Alone Together by William Bridges
Since the 1800’s, social critics have commented on the spirit of anonymity that pervades city life around the world. But what does contemporary urban isolation look like? The widespread diffusion of technology in the form of hand held devices with their opportunities for escape into a three by four-inch self-absorbing world have only accelerated the trend of indifference to the surrounding social world. According to Bridges, “From another perspective, cell phones are simply another prop that allows us to share personal space with strangers. A book, a bag lunch, or a strategically placed jacket can be as effective as suit of armor (not to mention the cabin of an automobile) in protecting our inner selves from those in close proximity. At the same time, our twenty-first century eyes understand that the presence of a nearby ‘other’ provides context for a different interpretation.” Seen from this angle, Bridges’ images provide a window into the unique urban activity or project of “performing aloneness.”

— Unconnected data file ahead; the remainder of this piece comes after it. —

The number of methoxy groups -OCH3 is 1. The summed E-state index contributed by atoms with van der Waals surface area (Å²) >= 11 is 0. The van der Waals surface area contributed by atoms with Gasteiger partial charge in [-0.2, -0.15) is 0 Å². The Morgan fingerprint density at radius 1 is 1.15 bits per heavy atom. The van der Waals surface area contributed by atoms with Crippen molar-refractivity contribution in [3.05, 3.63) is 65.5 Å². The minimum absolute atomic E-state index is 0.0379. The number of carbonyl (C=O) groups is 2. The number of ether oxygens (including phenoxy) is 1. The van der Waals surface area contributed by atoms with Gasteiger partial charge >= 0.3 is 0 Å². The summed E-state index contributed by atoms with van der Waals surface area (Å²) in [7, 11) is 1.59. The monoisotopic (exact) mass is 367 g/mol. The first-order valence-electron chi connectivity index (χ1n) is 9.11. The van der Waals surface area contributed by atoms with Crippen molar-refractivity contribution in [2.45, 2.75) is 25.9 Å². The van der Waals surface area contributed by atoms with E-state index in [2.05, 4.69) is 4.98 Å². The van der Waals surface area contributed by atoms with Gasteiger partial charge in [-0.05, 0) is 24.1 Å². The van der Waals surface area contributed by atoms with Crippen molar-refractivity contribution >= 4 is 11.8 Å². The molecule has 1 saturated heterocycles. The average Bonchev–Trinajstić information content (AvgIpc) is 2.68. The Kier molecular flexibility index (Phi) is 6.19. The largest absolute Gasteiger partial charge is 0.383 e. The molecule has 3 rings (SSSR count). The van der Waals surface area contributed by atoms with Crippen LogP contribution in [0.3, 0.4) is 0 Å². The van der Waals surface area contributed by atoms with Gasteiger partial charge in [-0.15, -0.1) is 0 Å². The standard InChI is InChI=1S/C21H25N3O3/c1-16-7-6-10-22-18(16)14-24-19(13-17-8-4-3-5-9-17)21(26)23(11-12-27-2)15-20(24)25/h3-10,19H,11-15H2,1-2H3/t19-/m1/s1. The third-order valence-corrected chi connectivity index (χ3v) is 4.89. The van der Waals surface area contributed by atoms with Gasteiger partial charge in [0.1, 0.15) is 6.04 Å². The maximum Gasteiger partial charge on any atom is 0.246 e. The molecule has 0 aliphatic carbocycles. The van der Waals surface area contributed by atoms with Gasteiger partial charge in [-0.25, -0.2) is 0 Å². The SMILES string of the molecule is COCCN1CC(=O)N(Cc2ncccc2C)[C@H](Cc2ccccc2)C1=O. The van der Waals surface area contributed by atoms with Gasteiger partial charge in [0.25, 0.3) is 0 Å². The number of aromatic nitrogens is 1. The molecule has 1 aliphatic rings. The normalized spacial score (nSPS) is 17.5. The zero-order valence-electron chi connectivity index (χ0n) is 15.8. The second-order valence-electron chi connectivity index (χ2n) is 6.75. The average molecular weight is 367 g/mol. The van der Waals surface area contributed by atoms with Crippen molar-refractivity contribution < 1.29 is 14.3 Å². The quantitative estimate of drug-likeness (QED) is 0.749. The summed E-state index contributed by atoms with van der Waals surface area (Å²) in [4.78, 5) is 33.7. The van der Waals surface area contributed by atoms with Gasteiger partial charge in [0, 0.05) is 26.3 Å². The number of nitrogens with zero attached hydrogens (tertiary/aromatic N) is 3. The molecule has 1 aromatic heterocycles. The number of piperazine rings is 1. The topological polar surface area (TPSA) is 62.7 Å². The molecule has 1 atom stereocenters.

Porches of Jeffersonville, Indiana by Jeffrie Chirchirillo
While attending his cousin’s wedding in the southern Indiana river town of Jeffersonville, Jeffrie Chirchirillo awoke very early one morning and explored the neighborhood with his camera. He was taken in by the morning light and how it showed off the porches found on almost every home, no matter what its size or the owner’s economic status. Most had swings and were decorated with flowers, American flags and items of whimsy. Some were decorated with the latest indoor/outdoor furniture while others gave old furniture new uses. According to Chirchirillo, “The porches of Jeffersonville are so different from those in the Chicago area I could not stop taking pictures.” He goes on to say that “Porches are a very common feature of pre WWII southern homes that were built in the days before air conditioning became economical and widely available. A porch offers an escape from the hot summer air inside a home. Porches shade homes from direct sun. They provide places to sit, relax, socialize and watch the comings and goings on the street.”
The exhibition will be on display August 3-28, 2017. An opening reception for the artists will be held on Saturday, August 5, 5-7 p.m. An artist talk/discussion is scheduled for Thursday, August 17 at 7 p.m. All events are free and open to the public.